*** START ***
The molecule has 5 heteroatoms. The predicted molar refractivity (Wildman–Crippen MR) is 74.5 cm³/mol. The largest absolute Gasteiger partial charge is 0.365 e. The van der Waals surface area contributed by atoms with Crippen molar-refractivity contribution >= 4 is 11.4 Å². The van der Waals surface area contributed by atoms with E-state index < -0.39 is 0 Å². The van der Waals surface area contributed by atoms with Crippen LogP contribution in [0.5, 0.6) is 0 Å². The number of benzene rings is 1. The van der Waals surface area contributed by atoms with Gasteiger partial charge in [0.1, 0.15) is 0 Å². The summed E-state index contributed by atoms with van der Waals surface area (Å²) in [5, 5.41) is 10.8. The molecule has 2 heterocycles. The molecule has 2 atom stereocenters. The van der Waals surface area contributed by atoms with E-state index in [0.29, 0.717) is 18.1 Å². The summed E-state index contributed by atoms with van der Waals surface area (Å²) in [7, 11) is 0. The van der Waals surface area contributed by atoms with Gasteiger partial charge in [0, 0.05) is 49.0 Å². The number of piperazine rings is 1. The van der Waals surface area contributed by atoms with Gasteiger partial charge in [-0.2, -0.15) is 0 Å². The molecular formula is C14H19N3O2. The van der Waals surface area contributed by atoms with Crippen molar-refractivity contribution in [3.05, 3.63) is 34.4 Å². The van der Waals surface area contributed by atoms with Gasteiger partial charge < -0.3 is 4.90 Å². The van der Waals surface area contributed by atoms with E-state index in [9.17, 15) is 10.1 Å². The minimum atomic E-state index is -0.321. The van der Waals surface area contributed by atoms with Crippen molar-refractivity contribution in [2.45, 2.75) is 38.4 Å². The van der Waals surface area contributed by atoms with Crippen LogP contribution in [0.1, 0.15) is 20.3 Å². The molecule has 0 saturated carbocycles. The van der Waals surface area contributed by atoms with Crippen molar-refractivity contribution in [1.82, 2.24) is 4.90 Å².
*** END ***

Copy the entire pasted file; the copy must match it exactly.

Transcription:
The molecule has 5 heteroatoms. The predicted molar refractivity (Wildman–Crippen MR) is 74.5 cm³/mol. The largest absolute Gasteiger partial charge is 0.365 e. The van der Waals surface area contributed by atoms with Crippen molar-refractivity contribution >= 4 is 11.4 Å². The van der Waals surface area contributed by atoms with E-state index < -0.39 is 0 Å². The van der Waals surface area contributed by atoms with Crippen LogP contribution in [0.5, 0.6) is 0 Å². The number of benzene rings is 1. The van der Waals surface area contributed by atoms with Gasteiger partial charge in [0.1, 0.15) is 0 Å². The summed E-state index contributed by atoms with van der Waals surface area (Å²) in [5, 5.41) is 10.8. The molecule has 2 heterocycles. The molecule has 2 atom stereocenters. The van der Waals surface area contributed by atoms with E-state index in [0.29, 0.717) is 18.1 Å². The summed E-state index contributed by atoms with van der Waals surface area (Å²) in [7, 11) is 0. The van der Waals surface area contributed by atoms with Gasteiger partial charge in [0, 0.05) is 49.0 Å². The number of piperazine rings is 1. The van der Waals surface area contributed by atoms with Gasteiger partial charge in [-0.2, -0.15) is 0 Å². The molecular formula is C14H19N3O2. The van der Waals surface area contributed by atoms with Crippen molar-refractivity contribution in [3.05, 3.63) is 34.4 Å². The van der Waals surface area contributed by atoms with Gasteiger partial charge < -0.3 is 4.90 Å². The van der Waals surface area contributed by atoms with E-state index in [9.17, 15) is 10.1 Å². The minimum atomic E-state index is -0.321. The van der Waals surface area contributed by atoms with Crippen molar-refractivity contribution in [2.45, 2.75) is 38.4 Å². The van der Waals surface area contributed by atoms with Crippen LogP contribution in [0.1, 0.15) is 20.3 Å². The molecule has 0 saturated carbocycles. The van der Waals surface area contributed by atoms with Crippen molar-refractivity contribution in [1.82, 2.24) is 4.90 Å².